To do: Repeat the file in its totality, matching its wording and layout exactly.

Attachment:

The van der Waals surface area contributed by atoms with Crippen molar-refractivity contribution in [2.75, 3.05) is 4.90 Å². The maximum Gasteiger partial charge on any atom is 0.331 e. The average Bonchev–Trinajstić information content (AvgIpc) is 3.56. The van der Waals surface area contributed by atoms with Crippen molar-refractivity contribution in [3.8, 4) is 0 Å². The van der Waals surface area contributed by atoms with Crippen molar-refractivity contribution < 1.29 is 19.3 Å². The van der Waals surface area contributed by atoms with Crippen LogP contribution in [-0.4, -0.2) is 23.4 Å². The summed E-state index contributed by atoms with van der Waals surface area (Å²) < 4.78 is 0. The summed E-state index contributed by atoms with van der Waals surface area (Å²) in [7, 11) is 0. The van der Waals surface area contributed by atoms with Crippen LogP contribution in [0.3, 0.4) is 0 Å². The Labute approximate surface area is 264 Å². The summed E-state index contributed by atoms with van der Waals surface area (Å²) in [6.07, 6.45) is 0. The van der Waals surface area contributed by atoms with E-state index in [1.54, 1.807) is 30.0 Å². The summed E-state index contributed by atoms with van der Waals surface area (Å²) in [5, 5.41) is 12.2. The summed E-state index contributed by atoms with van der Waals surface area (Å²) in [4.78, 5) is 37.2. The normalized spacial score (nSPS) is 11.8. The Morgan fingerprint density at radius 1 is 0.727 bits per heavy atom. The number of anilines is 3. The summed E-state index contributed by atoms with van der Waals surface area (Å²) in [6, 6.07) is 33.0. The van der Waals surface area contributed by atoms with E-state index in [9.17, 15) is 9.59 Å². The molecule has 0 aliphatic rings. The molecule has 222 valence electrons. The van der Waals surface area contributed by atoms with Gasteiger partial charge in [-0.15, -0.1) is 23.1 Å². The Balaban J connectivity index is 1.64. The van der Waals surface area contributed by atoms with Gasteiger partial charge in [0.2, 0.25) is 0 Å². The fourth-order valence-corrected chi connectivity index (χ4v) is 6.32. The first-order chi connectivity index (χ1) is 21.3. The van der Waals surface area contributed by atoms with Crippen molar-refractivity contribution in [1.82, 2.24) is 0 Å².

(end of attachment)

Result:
The van der Waals surface area contributed by atoms with Crippen molar-refractivity contribution in [2.75, 3.05) is 4.90 Å². The maximum Gasteiger partial charge on any atom is 0.331 e. The average Bonchev–Trinajstić information content (AvgIpc) is 3.56. The van der Waals surface area contributed by atoms with Crippen molar-refractivity contribution in [3.8, 4) is 0 Å². The van der Waals surface area contributed by atoms with Crippen molar-refractivity contribution < 1.29 is 19.3 Å². The van der Waals surface area contributed by atoms with Crippen LogP contribution in [-0.4, -0.2) is 23.4 Å². The summed E-state index contributed by atoms with van der Waals surface area (Å²) < 4.78 is 0. The summed E-state index contributed by atoms with van der Waals surface area (Å²) in [7, 11) is 0. The van der Waals surface area contributed by atoms with Crippen LogP contribution in [0.3, 0.4) is 0 Å². The Labute approximate surface area is 264 Å². The summed E-state index contributed by atoms with van der Waals surface area (Å²) in [6.07, 6.45) is 0. The van der Waals surface area contributed by atoms with E-state index in [1.54, 1.807) is 30.0 Å². The summed E-state index contributed by atoms with van der Waals surface area (Å²) in [5, 5.41) is 12.2. The summed E-state index contributed by atoms with van der Waals surface area (Å²) in [4.78, 5) is 37.2. The normalized spacial score (nSPS) is 11.8. The Morgan fingerprint density at radius 1 is 0.727 bits per heavy atom. The number of anilines is 3. The summed E-state index contributed by atoms with van der Waals surface area (Å²) in [6, 6.07) is 33.0. The van der Waals surface area contributed by atoms with E-state index in [9.17, 15) is 9.59 Å². The molecule has 0 aliphatic rings. The molecule has 222 valence electrons. The van der Waals surface area contributed by atoms with Gasteiger partial charge in [-0.15, -0.1) is 23.1 Å². The Balaban J connectivity index is 1.64. The van der Waals surface area contributed by atoms with Gasteiger partial charge in [0.2, 0.25) is 0 Å². The fourth-order valence-corrected chi connectivity index (χ4v) is 6.32. The first-order chi connectivity index (χ1) is 21.3. The van der Waals surface area contributed by atoms with Crippen molar-refractivity contribution in [1.82, 2.24) is 0 Å².